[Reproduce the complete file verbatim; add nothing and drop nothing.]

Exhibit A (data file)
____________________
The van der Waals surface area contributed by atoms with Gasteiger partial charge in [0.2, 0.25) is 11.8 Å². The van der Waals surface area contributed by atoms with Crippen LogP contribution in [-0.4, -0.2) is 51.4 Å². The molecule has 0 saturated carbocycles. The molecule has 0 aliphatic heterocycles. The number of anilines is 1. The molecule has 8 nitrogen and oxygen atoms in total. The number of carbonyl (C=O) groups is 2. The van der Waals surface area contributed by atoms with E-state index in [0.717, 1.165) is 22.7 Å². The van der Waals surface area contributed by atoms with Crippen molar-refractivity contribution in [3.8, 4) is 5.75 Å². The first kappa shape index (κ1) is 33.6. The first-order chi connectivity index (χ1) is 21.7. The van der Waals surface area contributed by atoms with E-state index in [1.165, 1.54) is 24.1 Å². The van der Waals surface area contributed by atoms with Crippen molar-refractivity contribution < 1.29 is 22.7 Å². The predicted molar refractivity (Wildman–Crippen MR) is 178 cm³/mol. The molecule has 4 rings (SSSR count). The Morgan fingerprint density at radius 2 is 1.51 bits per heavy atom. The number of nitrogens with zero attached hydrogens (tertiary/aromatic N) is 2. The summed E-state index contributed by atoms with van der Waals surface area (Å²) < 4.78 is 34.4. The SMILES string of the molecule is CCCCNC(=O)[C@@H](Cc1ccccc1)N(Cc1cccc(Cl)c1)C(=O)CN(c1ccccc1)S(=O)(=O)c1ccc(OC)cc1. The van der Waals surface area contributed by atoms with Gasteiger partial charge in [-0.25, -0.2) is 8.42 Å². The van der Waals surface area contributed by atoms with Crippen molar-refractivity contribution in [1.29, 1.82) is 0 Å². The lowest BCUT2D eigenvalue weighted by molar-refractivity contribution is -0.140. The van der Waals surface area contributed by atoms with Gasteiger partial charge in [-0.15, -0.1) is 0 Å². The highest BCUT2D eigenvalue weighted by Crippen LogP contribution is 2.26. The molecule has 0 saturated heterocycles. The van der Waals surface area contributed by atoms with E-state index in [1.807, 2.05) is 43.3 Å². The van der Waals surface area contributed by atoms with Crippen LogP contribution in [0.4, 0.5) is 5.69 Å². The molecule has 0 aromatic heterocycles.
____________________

The van der Waals surface area contributed by atoms with Gasteiger partial charge in [0.2, 0.25) is 11.8 Å². The van der Waals surface area contributed by atoms with Crippen LogP contribution in [-0.4, -0.2) is 51.4 Å². The molecule has 0 saturated carbocycles. The molecule has 0 aliphatic heterocycles. The number of anilines is 1. The molecule has 8 nitrogen and oxygen atoms in total. The number of carbonyl (C=O) groups is 2. The van der Waals surface area contributed by atoms with E-state index in [0.717, 1.165) is 22.7 Å². The van der Waals surface area contributed by atoms with Crippen molar-refractivity contribution in [3.8, 4) is 5.75 Å². The first kappa shape index (κ1) is 33.6. The first-order chi connectivity index (χ1) is 21.7. The van der Waals surface area contributed by atoms with E-state index in [1.165, 1.54) is 24.1 Å². The van der Waals surface area contributed by atoms with Crippen molar-refractivity contribution < 1.29 is 22.7 Å². The predicted molar refractivity (Wildman–Crippen MR) is 178 cm³/mol. The molecule has 4 rings (SSSR count). The Morgan fingerprint density at radius 2 is 1.51 bits per heavy atom. The number of nitrogens with zero attached hydrogens (tertiary/aromatic N) is 2. The summed E-state index contributed by atoms with van der Waals surface area (Å²) < 4.78 is 34.4. The SMILES string of the molecule is CCCCNC(=O)[C@@H](Cc1ccccc1)N(Cc1cccc(Cl)c1)C(=O)CN(c1ccccc1)S(=O)(=O)c1ccc(OC)cc1. The van der Waals surface area contributed by atoms with Gasteiger partial charge in [-0.25, -0.2) is 8.42 Å². The van der Waals surface area contributed by atoms with Crippen molar-refractivity contribution in [1.29, 1.82) is 0 Å². The lowest BCUT2D eigenvalue weighted by molar-refractivity contribution is -0.140. The van der Waals surface area contributed by atoms with Gasteiger partial charge in [-0.15, -0.1) is 0 Å². The highest BCUT2D eigenvalue weighted by Crippen LogP contribution is 2.26. The molecule has 0 saturated heterocycles. The van der Waals surface area contributed by atoms with E-state index in [1.807, 2.05) is 43.3 Å². The van der Waals surface area contributed by atoms with Crippen LogP contribution in [0.4, 0.5) is 5.69 Å². The molecule has 0 aromatic heterocycles.